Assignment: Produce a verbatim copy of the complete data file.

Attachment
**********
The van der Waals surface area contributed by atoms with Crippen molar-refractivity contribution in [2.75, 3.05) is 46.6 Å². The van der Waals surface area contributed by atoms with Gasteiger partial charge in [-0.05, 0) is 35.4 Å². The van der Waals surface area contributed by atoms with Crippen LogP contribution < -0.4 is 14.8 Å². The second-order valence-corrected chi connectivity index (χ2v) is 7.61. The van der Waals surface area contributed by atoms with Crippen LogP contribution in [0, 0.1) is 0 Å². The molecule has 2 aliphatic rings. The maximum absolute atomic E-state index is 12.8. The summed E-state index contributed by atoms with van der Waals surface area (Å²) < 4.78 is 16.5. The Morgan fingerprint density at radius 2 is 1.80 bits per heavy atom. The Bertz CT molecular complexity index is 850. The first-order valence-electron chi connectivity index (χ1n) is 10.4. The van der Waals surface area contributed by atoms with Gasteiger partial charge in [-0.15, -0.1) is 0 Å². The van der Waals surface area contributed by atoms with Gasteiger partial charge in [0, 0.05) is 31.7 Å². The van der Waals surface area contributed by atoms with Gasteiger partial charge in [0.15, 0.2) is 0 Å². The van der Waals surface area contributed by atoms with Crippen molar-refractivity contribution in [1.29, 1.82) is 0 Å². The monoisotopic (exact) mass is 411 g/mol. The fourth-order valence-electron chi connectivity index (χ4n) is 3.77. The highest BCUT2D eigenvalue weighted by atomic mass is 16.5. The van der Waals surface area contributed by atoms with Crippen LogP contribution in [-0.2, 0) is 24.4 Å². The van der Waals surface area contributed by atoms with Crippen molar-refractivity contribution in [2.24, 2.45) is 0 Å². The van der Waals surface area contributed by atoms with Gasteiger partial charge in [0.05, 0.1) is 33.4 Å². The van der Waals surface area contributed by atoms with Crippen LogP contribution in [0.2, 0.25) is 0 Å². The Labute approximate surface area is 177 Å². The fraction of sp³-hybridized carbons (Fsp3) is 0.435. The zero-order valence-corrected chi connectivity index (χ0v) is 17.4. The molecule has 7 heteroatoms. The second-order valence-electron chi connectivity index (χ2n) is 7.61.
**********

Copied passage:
The van der Waals surface area contributed by atoms with Crippen molar-refractivity contribution in [2.75, 3.05) is 46.6 Å². The van der Waals surface area contributed by atoms with Gasteiger partial charge in [-0.05, 0) is 35.4 Å². The van der Waals surface area contributed by atoms with Crippen LogP contribution < -0.4 is 14.8 Å². The second-order valence-corrected chi connectivity index (χ2v) is 7.61. The van der Waals surface area contributed by atoms with Crippen LogP contribution in [0, 0.1) is 0 Å². The molecule has 2 aliphatic rings. The maximum absolute atomic E-state index is 12.8. The summed E-state index contributed by atoms with van der Waals surface area (Å²) < 4.78 is 16.5. The Morgan fingerprint density at radius 2 is 1.80 bits per heavy atom. The Bertz CT molecular complexity index is 850. The first-order valence-electron chi connectivity index (χ1n) is 10.4. The van der Waals surface area contributed by atoms with Gasteiger partial charge in [-0.15, -0.1) is 0 Å². The van der Waals surface area contributed by atoms with Gasteiger partial charge in [0, 0.05) is 31.7 Å². The van der Waals surface area contributed by atoms with Gasteiger partial charge in [0.15, 0.2) is 0 Å². The van der Waals surface area contributed by atoms with Crippen molar-refractivity contribution in [1.29, 1.82) is 0 Å². The monoisotopic (exact) mass is 411 g/mol. The fourth-order valence-electron chi connectivity index (χ4n) is 3.77. The highest BCUT2D eigenvalue weighted by atomic mass is 16.5. The van der Waals surface area contributed by atoms with Crippen LogP contribution in [-0.2, 0) is 24.4 Å². The van der Waals surface area contributed by atoms with Crippen molar-refractivity contribution in [2.24, 2.45) is 0 Å². The van der Waals surface area contributed by atoms with Gasteiger partial charge in [0.05, 0.1) is 33.4 Å². The van der Waals surface area contributed by atoms with Crippen LogP contribution in [0.2, 0.25) is 0 Å². The Labute approximate surface area is 177 Å². The fraction of sp³-hybridized carbons (Fsp3) is 0.435. The zero-order valence-corrected chi connectivity index (χ0v) is 17.4. The molecule has 7 heteroatoms. The second-order valence-electron chi connectivity index (χ2n) is 7.61.